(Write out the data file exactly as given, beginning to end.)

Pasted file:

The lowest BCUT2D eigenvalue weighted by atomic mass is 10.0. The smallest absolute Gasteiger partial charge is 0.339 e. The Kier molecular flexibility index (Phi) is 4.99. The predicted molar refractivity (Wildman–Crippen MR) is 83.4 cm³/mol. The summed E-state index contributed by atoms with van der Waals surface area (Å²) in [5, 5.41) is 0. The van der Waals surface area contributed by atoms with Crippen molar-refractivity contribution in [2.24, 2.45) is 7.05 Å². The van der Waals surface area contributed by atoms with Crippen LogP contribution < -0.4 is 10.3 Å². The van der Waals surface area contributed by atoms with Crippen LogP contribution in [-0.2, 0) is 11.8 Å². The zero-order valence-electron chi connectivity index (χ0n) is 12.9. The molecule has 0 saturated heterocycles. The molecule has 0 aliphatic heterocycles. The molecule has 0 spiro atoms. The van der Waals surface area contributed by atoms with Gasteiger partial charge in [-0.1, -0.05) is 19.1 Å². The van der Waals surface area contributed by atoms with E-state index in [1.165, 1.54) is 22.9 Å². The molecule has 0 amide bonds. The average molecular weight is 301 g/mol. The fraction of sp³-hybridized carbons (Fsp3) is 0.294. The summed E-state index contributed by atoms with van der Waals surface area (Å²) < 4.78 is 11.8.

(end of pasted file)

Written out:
The lowest BCUT2D eigenvalue weighted by atomic mass is 10.0. The smallest absolute Gasteiger partial charge is 0.339 e. The Kier molecular flexibility index (Phi) is 4.99. The predicted molar refractivity (Wildman–Crippen MR) is 83.4 cm³/mol. The summed E-state index contributed by atoms with van der Waals surface area (Å²) in [5, 5.41) is 0. The van der Waals surface area contributed by atoms with Crippen molar-refractivity contribution in [2.24, 2.45) is 7.05 Å². The van der Waals surface area contributed by atoms with Crippen LogP contribution < -0.4 is 10.3 Å². The van der Waals surface area contributed by atoms with Crippen LogP contribution in [-0.2, 0) is 11.8 Å². The zero-order valence-electron chi connectivity index (χ0n) is 12.9. The molecule has 0 saturated heterocycles. The molecule has 0 aliphatic heterocycles. The molecule has 0 spiro atoms. The van der Waals surface area contributed by atoms with Gasteiger partial charge in [-0.1, -0.05) is 19.1 Å². The van der Waals surface area contributed by atoms with E-state index in [1.165, 1.54) is 22.9 Å². The molecule has 0 amide bonds. The average molecular weight is 301 g/mol. The fraction of sp³-hybridized carbons (Fsp3) is 0.294. The summed E-state index contributed by atoms with van der Waals surface area (Å²) < 4.78 is 11.8.